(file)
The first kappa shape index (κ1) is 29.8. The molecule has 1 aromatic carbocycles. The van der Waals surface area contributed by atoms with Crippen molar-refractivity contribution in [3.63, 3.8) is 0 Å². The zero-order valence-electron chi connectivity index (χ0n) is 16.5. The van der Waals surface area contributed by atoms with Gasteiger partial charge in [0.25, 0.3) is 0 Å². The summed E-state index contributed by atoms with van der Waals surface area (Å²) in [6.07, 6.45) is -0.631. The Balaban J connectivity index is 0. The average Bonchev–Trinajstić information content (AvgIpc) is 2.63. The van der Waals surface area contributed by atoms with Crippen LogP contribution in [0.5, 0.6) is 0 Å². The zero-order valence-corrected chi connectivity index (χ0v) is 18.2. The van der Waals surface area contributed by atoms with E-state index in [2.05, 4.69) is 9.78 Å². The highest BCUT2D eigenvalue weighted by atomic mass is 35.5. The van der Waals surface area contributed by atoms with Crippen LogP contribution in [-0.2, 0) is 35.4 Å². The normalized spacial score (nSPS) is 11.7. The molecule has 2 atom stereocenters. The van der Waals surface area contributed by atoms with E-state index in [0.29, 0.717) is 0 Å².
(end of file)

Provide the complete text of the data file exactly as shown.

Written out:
The first kappa shape index (κ1) is 29.8. The molecule has 1 aromatic carbocycles. The van der Waals surface area contributed by atoms with Crippen molar-refractivity contribution in [3.63, 3.8) is 0 Å². The zero-order valence-electron chi connectivity index (χ0n) is 16.5. The van der Waals surface area contributed by atoms with Gasteiger partial charge in [0.25, 0.3) is 0 Å². The summed E-state index contributed by atoms with van der Waals surface area (Å²) in [6.07, 6.45) is -0.631. The Balaban J connectivity index is 0. The average Bonchev–Trinajstić information content (AvgIpc) is 2.63. The van der Waals surface area contributed by atoms with Crippen LogP contribution in [0.5, 0.6) is 0 Å². The zero-order valence-corrected chi connectivity index (χ0v) is 18.2. The van der Waals surface area contributed by atoms with E-state index in [2.05, 4.69) is 9.78 Å². The highest BCUT2D eigenvalue weighted by atomic mass is 35.5. The van der Waals surface area contributed by atoms with Crippen LogP contribution in [-0.2, 0) is 35.4 Å². The normalized spacial score (nSPS) is 11.7. The molecule has 2 atom stereocenters. The van der Waals surface area contributed by atoms with E-state index in [0.29, 0.717) is 0 Å².